- Pause the simulation at a certain time step in the future using Catalyst > Set Breakpoint or remove a previously set breakpoint using Catalyst > Remove Breakpoint. If a breakpoint is set, a red circle is displayed next to the catalyst server.
While a simulation is paused, the user can fully interact with simulation data by changing visualization pipeline parameters.
If you compiled ParaView with PARAVIEW_USE_MPI you can run both Catalyst and Paraview in parallel:
runs the driver and the coprocessing pipeline on 5 processors
runs ParaView server on 2 processors
runs the ParaView client and connects it to the ParaView server you just started. Everything else behaves the same as in the serial run.
With this, we end our introduction to ParaView Catalyst Live and invite you to try it out. It is part of the ParaView 4.2 release.
The files in the post are now used for testing and are available in the ParaView source code. Search the source code for the driver CatalystWaveletDriver.py and the coprocessing pipeline CatalystWaveletCoprocessing.py. You can use these files as described in the post or you can run the associated ParaView tests:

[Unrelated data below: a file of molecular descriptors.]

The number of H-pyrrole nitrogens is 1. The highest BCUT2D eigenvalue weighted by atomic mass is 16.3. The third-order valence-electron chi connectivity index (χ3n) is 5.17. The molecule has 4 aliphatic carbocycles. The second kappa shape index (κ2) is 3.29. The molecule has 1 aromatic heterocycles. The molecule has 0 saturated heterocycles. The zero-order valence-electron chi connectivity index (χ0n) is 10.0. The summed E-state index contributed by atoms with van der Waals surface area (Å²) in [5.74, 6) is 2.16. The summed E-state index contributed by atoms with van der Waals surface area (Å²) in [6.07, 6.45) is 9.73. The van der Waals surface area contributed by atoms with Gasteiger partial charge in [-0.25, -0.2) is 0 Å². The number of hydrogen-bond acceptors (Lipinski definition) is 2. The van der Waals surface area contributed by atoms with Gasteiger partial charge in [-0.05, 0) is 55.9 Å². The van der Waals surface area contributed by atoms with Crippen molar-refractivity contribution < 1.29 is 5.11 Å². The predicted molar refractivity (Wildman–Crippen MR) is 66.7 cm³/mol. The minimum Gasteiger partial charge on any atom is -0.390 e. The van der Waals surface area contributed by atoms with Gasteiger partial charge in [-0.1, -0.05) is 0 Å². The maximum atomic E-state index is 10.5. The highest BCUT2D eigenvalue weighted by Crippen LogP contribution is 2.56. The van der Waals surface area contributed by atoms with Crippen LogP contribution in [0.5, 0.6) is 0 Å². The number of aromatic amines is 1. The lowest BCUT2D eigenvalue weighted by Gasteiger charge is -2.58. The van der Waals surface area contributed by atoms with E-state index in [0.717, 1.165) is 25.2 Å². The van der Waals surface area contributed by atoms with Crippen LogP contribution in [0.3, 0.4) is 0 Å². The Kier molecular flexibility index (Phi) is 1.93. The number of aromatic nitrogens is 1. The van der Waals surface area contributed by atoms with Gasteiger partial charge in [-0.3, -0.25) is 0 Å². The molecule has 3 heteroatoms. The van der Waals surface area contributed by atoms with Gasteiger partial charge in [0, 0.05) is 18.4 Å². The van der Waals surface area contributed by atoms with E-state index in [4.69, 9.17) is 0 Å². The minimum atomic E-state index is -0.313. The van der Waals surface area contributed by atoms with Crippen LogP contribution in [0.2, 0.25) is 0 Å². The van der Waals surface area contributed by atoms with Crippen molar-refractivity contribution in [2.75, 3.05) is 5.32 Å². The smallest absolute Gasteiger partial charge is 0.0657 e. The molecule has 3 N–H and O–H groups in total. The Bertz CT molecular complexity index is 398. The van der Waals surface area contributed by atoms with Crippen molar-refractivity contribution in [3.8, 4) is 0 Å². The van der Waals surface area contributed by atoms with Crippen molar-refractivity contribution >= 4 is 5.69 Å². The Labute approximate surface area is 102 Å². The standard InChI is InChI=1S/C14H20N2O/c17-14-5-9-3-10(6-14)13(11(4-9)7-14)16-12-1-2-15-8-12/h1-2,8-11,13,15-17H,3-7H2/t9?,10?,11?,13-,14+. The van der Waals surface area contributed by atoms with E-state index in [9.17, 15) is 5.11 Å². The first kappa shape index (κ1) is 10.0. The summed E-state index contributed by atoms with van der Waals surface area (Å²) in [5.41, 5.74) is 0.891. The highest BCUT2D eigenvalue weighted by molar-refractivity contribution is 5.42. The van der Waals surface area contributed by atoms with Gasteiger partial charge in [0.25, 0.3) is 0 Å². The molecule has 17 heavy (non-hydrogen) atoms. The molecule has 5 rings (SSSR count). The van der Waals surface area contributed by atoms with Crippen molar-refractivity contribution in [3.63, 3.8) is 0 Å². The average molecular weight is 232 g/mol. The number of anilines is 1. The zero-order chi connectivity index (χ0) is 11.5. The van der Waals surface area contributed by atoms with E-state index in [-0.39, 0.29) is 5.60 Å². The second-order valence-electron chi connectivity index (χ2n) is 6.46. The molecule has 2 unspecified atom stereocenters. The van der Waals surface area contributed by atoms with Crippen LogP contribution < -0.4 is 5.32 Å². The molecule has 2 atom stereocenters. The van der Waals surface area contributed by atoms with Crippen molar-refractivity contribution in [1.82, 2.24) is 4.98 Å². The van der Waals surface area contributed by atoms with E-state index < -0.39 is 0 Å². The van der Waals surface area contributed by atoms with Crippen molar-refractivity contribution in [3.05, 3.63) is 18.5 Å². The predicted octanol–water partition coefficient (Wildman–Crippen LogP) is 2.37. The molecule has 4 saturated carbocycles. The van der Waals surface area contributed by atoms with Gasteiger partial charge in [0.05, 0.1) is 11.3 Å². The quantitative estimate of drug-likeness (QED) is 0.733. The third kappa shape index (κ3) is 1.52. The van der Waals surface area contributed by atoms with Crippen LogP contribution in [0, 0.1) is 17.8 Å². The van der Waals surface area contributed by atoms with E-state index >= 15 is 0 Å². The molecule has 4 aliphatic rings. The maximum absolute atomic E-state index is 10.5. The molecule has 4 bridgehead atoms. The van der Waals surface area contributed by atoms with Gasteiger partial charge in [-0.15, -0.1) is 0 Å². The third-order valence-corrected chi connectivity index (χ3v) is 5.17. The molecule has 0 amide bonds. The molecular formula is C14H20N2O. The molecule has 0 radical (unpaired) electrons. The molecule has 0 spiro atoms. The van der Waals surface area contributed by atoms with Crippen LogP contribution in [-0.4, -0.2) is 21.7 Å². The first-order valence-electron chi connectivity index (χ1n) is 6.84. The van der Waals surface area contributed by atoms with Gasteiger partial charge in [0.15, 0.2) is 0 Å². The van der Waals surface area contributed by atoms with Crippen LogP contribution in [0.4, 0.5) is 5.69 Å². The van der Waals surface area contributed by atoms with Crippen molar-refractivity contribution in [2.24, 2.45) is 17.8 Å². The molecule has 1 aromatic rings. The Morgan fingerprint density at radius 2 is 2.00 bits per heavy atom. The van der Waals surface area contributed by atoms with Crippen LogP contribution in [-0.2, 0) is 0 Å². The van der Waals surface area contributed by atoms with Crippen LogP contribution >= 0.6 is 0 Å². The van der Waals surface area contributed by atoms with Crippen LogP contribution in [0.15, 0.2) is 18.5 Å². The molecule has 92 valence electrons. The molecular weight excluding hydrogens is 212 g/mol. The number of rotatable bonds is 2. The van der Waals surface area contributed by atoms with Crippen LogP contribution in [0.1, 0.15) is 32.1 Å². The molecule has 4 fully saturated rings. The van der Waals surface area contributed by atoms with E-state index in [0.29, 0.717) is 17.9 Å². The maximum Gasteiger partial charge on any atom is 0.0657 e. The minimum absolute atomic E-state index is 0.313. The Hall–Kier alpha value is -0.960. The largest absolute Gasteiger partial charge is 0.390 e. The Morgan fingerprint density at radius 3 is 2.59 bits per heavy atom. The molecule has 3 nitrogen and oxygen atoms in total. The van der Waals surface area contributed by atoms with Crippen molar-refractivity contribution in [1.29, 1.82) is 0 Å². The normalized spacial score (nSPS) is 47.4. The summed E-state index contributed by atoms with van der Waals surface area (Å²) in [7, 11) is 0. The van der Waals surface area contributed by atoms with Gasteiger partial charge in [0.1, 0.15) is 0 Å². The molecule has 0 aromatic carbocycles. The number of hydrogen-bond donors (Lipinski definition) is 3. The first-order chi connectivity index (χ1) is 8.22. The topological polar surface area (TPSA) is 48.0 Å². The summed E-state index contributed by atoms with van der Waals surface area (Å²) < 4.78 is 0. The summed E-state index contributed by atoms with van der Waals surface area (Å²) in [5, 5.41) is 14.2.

ctest -R CatalystLive. Make sure you compile ParaView with BUILD_TESTING, PARAVIEW_USE_MPI and PARAVIEW_ENABLE_PYTHON.
10 comments to Introduction to ParaView Catalyst Live
This is very important work especially as data sizes get out of control, nice!
Great post! I’m looking for the attached files driver.py and coprocessing-pipeline.py, How can I access those files please?
Hi Lily, I added a note to the blog pointing to the new location of the files (the ParaView source). Note you can can try out this functionality by executing the CatalystLive ParaView tests.